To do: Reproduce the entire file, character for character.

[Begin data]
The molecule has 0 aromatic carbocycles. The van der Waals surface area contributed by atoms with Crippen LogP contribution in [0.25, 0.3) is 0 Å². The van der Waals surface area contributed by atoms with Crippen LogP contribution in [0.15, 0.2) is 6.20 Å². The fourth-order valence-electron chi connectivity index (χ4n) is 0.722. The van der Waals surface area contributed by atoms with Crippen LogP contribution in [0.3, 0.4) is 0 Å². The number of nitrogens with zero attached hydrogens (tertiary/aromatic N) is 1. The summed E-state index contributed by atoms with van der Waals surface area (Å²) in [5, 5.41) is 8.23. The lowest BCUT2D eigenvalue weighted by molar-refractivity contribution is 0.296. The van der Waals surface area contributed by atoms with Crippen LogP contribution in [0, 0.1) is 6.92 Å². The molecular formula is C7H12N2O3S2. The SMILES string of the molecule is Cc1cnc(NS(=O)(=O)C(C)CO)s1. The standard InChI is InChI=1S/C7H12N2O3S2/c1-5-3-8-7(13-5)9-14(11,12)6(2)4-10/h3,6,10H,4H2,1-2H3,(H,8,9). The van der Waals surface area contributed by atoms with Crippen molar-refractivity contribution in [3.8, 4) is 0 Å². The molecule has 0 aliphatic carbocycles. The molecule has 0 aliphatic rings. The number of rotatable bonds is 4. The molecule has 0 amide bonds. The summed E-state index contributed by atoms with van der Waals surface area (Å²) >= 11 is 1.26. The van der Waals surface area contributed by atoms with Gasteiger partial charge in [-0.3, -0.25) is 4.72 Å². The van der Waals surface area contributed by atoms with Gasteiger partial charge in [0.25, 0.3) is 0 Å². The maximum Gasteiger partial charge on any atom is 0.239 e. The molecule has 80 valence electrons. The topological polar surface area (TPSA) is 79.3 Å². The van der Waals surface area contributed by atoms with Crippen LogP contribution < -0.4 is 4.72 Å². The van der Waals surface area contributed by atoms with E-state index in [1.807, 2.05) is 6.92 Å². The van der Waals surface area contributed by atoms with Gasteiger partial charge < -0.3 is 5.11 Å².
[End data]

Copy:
The molecule has 0 aromatic carbocycles. The van der Waals surface area contributed by atoms with Crippen LogP contribution in [0.25, 0.3) is 0 Å². The van der Waals surface area contributed by atoms with Crippen LogP contribution in [0.15, 0.2) is 6.20 Å². The fourth-order valence-electron chi connectivity index (χ4n) is 0.722. The van der Waals surface area contributed by atoms with Crippen LogP contribution in [0.3, 0.4) is 0 Å². The number of nitrogens with zero attached hydrogens (tertiary/aromatic N) is 1. The summed E-state index contributed by atoms with van der Waals surface area (Å²) in [5, 5.41) is 8.23. The lowest BCUT2D eigenvalue weighted by molar-refractivity contribution is 0.296. The van der Waals surface area contributed by atoms with Crippen LogP contribution in [0, 0.1) is 6.92 Å². The molecular formula is C7H12N2O3S2. The SMILES string of the molecule is Cc1cnc(NS(=O)(=O)C(C)CO)s1. The standard InChI is InChI=1S/C7H12N2O3S2/c1-5-3-8-7(13-5)9-14(11,12)6(2)4-10/h3,6,10H,4H2,1-2H3,(H,8,9). The van der Waals surface area contributed by atoms with Crippen molar-refractivity contribution in [3.8, 4) is 0 Å². The molecule has 0 aliphatic carbocycles. The molecule has 0 aliphatic rings. The number of rotatable bonds is 4. The molecule has 0 amide bonds. The summed E-state index contributed by atoms with van der Waals surface area (Å²) >= 11 is 1.26. The van der Waals surface area contributed by atoms with Gasteiger partial charge in [-0.3, -0.25) is 4.72 Å². The van der Waals surface area contributed by atoms with Gasteiger partial charge in [0.25, 0.3) is 0 Å². The maximum Gasteiger partial charge on any atom is 0.239 e. The molecule has 80 valence electrons. The topological polar surface area (TPSA) is 79.3 Å². The van der Waals surface area contributed by atoms with Crippen LogP contribution < -0.4 is 4.72 Å². The van der Waals surface area contributed by atoms with E-state index in [1.807, 2.05) is 6.92 Å². The van der Waals surface area contributed by atoms with Gasteiger partial charge < -0.3 is 5.11 Å².